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Art review: History in the Making at Compton Verney, Warwickshire

by
19 January 2024

Susan Gray visits the current art exhibition at Compton Verney

© Jamie Woodley

Installation view, “History in the Making”, at Compton Verney

Installation view, “History in the Making”, at Compton Verney

BRINGING together Crafts Council contemporary pieces with Woburn Abbey treasures, “History in the Making” encourages fresh evaluation of materials used to create art. Textile, originating in making nets and baskets, the precursor to weaving, opens the show. The Miraculous Draught of Fishes tapestry (c.1660) was commissioned as one of a set of seven by William Russell, 5th Earl of Bedford, and based on the Raphael Cartoons for the Sistine Chapel tapestries. The wool and silk hanging was made in the Mortlake Tapestry Works.

A five-year conservation project underscores the dynamism of Raphael’s rendition of the episode from Luke (5.1-11). An astonished and muscular Andrew stands trying to keep his balance in a boat overladen with wriggling fish, his arms are outstretched, and his curly hair and beard are caught by the breeze. Peter kneels in the fish, the folds and draping of his blue tunic highlighted by rolled up sleeves, encasing massive forearms brought together in prayer.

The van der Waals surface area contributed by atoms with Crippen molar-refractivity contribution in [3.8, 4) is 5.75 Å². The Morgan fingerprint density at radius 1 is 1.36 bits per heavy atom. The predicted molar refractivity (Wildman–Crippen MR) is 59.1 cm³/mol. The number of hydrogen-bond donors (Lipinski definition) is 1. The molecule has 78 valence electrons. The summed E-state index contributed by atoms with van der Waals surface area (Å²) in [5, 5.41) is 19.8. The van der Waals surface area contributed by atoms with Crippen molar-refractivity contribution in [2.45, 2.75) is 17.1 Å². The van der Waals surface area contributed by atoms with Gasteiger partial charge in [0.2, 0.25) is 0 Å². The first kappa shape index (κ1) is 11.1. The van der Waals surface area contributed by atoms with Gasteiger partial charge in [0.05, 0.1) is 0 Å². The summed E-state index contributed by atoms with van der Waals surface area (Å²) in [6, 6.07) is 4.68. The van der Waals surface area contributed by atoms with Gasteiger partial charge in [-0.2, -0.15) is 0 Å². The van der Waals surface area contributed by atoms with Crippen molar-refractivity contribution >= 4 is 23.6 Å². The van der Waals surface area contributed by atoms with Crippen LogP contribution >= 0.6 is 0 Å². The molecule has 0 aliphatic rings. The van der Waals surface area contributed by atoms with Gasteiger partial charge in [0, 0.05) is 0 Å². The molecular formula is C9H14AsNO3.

The delicacy of Peter’s halo in dark gold contrasts with the heavily worked figure. Christ, seated at the end of the boat, is shown in more oblique side profile than the two fishermen, with his background hand raised in blessing and halo in ellipsis, at the edge of the plane. Raphael’s use of linear perspective, giving his images of the lives of Saints Peter and Paul a cinematic quality never seen in tapestry before, influenced Northern European art for centuries after the future Charles I purchased the Cartoons in 1623, as blueprints for the Mortlake Works.

© shawanda corbett. Arts Council Collection 2023Hold on to your confession and tell your neighbour’s (from The heavenly plan, wade in my water) (2021) by Shawanda Corbett, a con­temporary ceramic artist featured in the exhibition. The artist says that the series creates a spiritual revival for cyborgs. It introduces a spiritual practice for cyborgs, and includes a form of baptism, and explores transcendence and the spiritual dimension. Corbett grew up in Mississippi, and the title alludes to a spiritual, “Wade in the water”

The global dimension of textile-making is demonstrated by an 18th-century Gujarati bed hanging, with embroidery showing a fantastical red- and purple-branched tree filled with tropical flowers and birds, a tiny Asiatic leopard at its base, commissioned by John Russell, 4th Duke of Bedford. A letter from his India agent Mr Griffin illustrates the huge European demand for Indian textiles. Printed chintz fabric, from the Hindi chint, meaning variegated or sprayed, was created as a cheaper alternative to embroidery.

Freddie Robins’s life-size knitted figure pierced by knitting needles, Craft Kills (2002), references the martyrdom of St Sebastian, and challenges the preconception that knitting is inherently gendered, passive, and benign.